Since I work at Methodist, I am, of course, biased but I will try to give you an objective opinion. I did ICU clinicals at Wishard. They do have a good variety of patients because the nurses float back and forth between all the ICU's (MICU, SICU, CCU). They are a trauma center so you get fresh trauma patients, which is great experience. However, they do not have as many ICU beds as Methodist and I would say that their patient population is very similar to the one I see in my unit. I think their nurses are fairly autonomous in their practice and most enjoyed working there. IU Med Center has an MICU and an SICU. For anesthesia school, the SICU would offer good experience because they do a lot of liver transplants on really sick patients and deal with swans, CVVH, etc...Also, the anesthesiologists run their vents and pain management/sedation which would give you good exposure to the way anesthesia providers think. Also, the SICU director is really into education and tries to help nurses further their education any way he can. On the down side, I have been told (have not experienced first hand) by several nurses and residents that the nurses at IU are not as autonomous as nurses at Methodist, even though we are all Clarian. For example, at IU they are not allowed to pull central lines or chest tubes. Whereas at Methodist, we are trained to do so. I think it is because IU has tons of med students/residents around all the time, where we have fewer. As for Methodist, I love my job. Our unit gets the greatest variety of patients because we get trauma, sepsis, respiratory failure, ARF, ARDS, OD patients...basically everything but neuro (except for occasional overflow) and open heart. We have a pretty good relationship with most of our intensivists/respiratory docs and we are fairly autonomous in our practice. There are at least 20 nurses on our unit who have been there for 15 years or more, which is great for new grads b/c they teach you a lot. If you like neuro, NCC is a great unit to work on and is supposedly the largest neuro critical care in the country (so I've been told). Then their is CVCC, which does open hearts, transplants, etc...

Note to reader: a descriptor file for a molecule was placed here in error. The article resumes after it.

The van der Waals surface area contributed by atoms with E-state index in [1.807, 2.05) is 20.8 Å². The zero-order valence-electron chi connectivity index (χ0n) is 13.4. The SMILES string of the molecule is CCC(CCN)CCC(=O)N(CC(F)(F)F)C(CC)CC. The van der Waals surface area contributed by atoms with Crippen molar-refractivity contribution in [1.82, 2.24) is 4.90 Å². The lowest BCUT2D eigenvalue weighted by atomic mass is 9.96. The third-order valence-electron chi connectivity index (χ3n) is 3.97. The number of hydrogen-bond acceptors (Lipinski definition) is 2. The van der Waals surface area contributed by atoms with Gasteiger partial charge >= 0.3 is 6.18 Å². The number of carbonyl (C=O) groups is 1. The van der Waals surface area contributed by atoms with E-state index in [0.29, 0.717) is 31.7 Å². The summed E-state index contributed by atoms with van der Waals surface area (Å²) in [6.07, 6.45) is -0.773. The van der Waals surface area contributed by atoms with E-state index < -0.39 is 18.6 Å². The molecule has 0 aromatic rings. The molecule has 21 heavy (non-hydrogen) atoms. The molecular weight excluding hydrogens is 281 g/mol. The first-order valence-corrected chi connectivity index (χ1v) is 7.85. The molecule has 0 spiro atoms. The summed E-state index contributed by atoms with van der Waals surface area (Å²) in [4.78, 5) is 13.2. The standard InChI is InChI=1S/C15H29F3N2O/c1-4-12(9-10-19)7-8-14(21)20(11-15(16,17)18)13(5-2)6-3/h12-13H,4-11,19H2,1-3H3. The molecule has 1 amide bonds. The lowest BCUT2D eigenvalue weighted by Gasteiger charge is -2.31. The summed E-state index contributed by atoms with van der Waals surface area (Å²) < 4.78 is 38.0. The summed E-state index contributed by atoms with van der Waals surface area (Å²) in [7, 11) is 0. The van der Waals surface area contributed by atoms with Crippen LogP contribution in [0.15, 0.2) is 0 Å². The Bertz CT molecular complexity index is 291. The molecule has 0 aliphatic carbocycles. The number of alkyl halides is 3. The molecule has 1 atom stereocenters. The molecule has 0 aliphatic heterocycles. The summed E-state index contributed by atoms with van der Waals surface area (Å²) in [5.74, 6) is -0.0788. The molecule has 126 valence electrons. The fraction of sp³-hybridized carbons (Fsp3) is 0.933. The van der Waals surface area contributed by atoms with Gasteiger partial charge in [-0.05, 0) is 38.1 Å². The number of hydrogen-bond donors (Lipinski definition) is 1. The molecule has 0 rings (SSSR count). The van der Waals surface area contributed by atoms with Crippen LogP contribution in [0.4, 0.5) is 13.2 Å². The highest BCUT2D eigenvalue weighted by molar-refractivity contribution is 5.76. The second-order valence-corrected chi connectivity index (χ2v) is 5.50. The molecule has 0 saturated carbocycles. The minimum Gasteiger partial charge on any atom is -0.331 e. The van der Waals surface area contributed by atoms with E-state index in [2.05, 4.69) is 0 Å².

Now that I have gone on and on, I will say that any of three hospitals will provide you with enough experience to get into CRNA school. It really just depends on what you like and where you can get a position. One other thing, you could always try calling unit managers instead of nurse recruiters to see if they are interested! As far as NICU experience, if given a choice I would go with adult ICU b/c all CRNA programs accept it. If your wife can't get an adult ICU position straight out of school, I still think the smartest thing to do would be to get a position in a PCU at one of the larger facilities and try to transfer after 6 months to a year. However, I can't imagine that she wouldn't get a position at one of the three large hospitals....all my friends from nursing school got positions in one of three in the units they wanted. Let me know if you have any other questions.
Quote from Roland
AmiK25, I think that is good advice and will try to implement it ASAP! My wife will have at least TWO years ICU experience by the time she applies (since she is only graduating with her ASN and will go back for the BSN). I will also have two years by the time I apply since even though I will be graduating with my BSN it will not be for a year after my wife (and we cannot move until both of us have our BSN's in hand). Of course the one of who goes to CRNA school SECOND will have approximately five years ICU experience by the time they NEXT apply. What is your feeling between Methodist, Wishard and the Medical Center? I think that the IU Medical center has the "purest" teaching environment. However, I think Wishard has the most "variety" in their ICU. On the other hand Methodist is probably the most "state of the art" (in Indiana) and has the best reputation. I see all others including Community East has distant contenders from an ICU experience perspective. Also, I am concerned that the NICU would not be considered ideal critical care experience. On the other hand working in a NICU with the goal of transferring to the ideal SICU or CTICU would make a great deal of sense given that we have two years "on the job" to work with.